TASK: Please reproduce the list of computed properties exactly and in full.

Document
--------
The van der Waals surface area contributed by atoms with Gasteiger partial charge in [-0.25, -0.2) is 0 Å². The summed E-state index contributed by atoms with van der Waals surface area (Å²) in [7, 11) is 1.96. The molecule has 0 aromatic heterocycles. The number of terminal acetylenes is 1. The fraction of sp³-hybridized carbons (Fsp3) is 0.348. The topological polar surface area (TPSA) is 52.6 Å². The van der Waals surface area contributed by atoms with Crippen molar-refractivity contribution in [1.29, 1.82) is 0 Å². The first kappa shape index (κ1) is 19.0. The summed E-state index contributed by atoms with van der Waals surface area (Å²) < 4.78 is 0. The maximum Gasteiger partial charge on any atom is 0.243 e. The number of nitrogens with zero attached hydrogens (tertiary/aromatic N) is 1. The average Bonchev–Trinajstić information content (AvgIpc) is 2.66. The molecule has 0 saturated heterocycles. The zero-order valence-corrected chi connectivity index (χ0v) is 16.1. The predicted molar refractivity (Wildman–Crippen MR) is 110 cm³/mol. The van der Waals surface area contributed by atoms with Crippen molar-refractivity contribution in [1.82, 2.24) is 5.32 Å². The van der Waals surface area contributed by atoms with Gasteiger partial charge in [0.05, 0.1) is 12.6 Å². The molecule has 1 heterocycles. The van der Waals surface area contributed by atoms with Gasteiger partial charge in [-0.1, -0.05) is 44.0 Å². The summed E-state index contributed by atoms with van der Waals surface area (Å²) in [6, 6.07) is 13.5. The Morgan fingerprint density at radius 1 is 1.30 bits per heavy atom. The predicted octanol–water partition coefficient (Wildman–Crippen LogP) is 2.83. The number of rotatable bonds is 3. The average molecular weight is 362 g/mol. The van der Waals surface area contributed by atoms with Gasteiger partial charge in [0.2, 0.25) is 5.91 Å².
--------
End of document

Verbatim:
The van der Waals surface area contributed by atoms with Gasteiger partial charge in [-0.25, -0.2) is 0 Å². The summed E-state index contributed by atoms with van der Waals surface area (Å²) in [7, 11) is 1.96. The molecule has 0 aromatic heterocycles. The number of terminal acetylenes is 1. The fraction of sp³-hybridized carbons (Fsp3) is 0.348. The topological polar surface area (TPSA) is 52.6 Å². The van der Waals surface area contributed by atoms with Crippen molar-refractivity contribution in [1.29, 1.82) is 0 Å². The first kappa shape index (κ1) is 19.0. The summed E-state index contributed by atoms with van der Waals surface area (Å²) < 4.78 is 0. The maximum Gasteiger partial charge on any atom is 0.243 e. The number of nitrogens with zero attached hydrogens (tertiary/aromatic N) is 1. The average Bonchev–Trinajstić information content (AvgIpc) is 2.66. The molecule has 0 saturated heterocycles. The zero-order valence-corrected chi connectivity index (χ0v) is 16.1. The predicted molar refractivity (Wildman–Crippen MR) is 110 cm³/mol. The van der Waals surface area contributed by atoms with Crippen molar-refractivity contribution in [1.82, 2.24) is 5.32 Å². The van der Waals surface area contributed by atoms with Gasteiger partial charge in [0.05, 0.1) is 12.6 Å². The molecule has 1 heterocycles. The van der Waals surface area contributed by atoms with Gasteiger partial charge in [-0.1, -0.05) is 44.0 Å². The summed E-state index contributed by atoms with van der Waals surface area (Å²) in [6, 6.07) is 13.5. The Morgan fingerprint density at radius 1 is 1.30 bits per heavy atom. The predicted octanol–water partition coefficient (Wildman–Crippen LogP) is 2.83. The number of rotatable bonds is 3. The average molecular weight is 362 g/mol. The van der Waals surface area contributed by atoms with Gasteiger partial charge in [0.2, 0.25) is 5.91 Å².